Soma is a schedule IV controlled substance due to its known potential for misuse and dependence. When your body breaks this drug down, this causes the production of meprobamate, itself a schedule IV substance under the Controlled Substances Act. The relaxing and tranquilizing properties of meprobamate make it highly addictive.
Muscle relaxers like Flexeril and Soma are designed for the short-term treatment of acute pain. Long-term use or misuse of these medications often leads to dependence and addiction.
Common side effects of abusing muscle relaxants include:
- Severe allergic reactions
- Irregular heartbeat
- Heart failure
- Inflammation of the liver
- Lowered immunity
Regrettably, many people take muscle relaxers – either alone or in combination with other substances – for nonmedical reasons. These drugs can trigger feelings of dissociation while intensifying feelings of euphoria. According to the DEA, Soma is among the most diverted drugs in the U.S.
How to Quit Muscle Relaxers
Many muscle relaxers cause withdrawal symptoms to manifest when you discontinue use of the medication. To mitigate this, your healthcare provider may gradually taper your dosage to lessen the intensity of withdrawal symptoms. The most common muscle relaxant withdrawal symptoms include:
- Generalized discomfort
Symptoms typically peak after between two and four days after the last dose of muscle relaxers. In some cases, withdrawal symptoms may linger for up to two weeks.
When you’re ready to stop using muscle relaxers, a supervised medical detox is the optimum starting point for recovery. A medical detox provides a safe and supportive environment as well as the clinical and emotional care you need to withdraw from muscle relaxers as comfortably as possible. Clinical counseling will help you to negotiate the psychological withdrawal symptoms associated with muscle relaxer withdrawal while also preparing you for ongoing rehab.
You have the option of either inpatient or outpatient treatment. Both offer the same services and therapies. With inpatient or residential rehab, you remain at the treatment facility for 30 to 90 days. Outpatient rehab involves therapy sessions on weekdays. Between sessions, you return home. For most cases of muscle relaxer addiction, outpatient treatment serves as the perfect platform for sustained recovery. We can help you with that here at The District Recovery Community.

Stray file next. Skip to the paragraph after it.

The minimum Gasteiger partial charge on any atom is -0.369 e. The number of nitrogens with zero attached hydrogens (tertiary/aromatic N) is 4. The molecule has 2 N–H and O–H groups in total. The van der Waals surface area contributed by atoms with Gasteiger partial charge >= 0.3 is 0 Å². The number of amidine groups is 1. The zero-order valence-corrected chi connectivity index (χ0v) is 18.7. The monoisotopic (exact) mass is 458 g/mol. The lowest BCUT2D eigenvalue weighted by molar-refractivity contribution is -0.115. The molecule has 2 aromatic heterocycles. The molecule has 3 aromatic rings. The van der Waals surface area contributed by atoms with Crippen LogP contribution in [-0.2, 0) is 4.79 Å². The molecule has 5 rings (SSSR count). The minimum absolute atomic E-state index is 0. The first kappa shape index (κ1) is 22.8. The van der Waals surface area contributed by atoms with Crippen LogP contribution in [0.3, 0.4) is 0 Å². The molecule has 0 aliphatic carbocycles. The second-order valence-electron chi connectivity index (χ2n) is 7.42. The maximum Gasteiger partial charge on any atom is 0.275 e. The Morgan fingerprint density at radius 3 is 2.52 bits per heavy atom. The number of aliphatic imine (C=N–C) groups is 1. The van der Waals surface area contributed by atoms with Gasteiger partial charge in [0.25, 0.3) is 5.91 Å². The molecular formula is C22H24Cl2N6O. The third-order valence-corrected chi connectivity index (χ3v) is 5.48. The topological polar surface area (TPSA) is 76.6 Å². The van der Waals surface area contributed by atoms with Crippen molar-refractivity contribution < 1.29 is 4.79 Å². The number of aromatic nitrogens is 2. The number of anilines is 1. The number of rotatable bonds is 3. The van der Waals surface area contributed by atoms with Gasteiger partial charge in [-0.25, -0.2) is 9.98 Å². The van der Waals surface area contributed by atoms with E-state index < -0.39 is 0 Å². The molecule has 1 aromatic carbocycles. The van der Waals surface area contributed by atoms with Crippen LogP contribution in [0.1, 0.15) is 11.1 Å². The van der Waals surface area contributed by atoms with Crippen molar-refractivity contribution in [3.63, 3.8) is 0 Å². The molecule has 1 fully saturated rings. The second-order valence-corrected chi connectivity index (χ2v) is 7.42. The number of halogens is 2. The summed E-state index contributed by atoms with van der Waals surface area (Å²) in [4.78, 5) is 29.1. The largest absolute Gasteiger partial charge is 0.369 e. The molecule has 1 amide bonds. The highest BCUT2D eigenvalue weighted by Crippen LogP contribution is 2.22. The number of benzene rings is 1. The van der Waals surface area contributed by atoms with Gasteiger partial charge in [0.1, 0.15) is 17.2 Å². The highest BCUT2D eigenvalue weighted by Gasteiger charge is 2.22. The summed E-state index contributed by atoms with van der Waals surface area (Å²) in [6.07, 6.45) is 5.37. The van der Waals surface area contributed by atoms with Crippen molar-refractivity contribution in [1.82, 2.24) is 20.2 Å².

Drug Addiction Treatment at The District Recovery
Whether you are addicted to prescription medications like muscle relaxers, alcohol, or illicit drugs, we offer personalized and gender-specific drug addiction treatment here at TDRC.
If you have a mild drug addiction, you may find that our regular outpatient program offers you sufficient support to initiate your ongoing recovery. If you have a moderate or more severe drug addiction, we offer the following more intensive treatment programs:
- IOP (intensive outpatient program): 12 to 15 hours of therapy each week.
- PHP (partial hospitalization program): 30 to 35 hours of therapy each week.
Whatever level of intensity makes the right fit, you’ll have access to evidence-based treatments and holistic therapies here at The District. These are the core components of all our drug addiction treatment programs:
- Counseling (individual and group)
- Psychotherapy (talk therapies like CBT or DBT)
- Family therapy
- MAT (medication-assisted treatment)
When you complete your treatment program at TDRC, you can shift down to a less intensive form of treatment or transition directly back into sober living.
To kickstart your recovery from addiction to muscle relaxers, reach out to admissions today at 844.287.8506.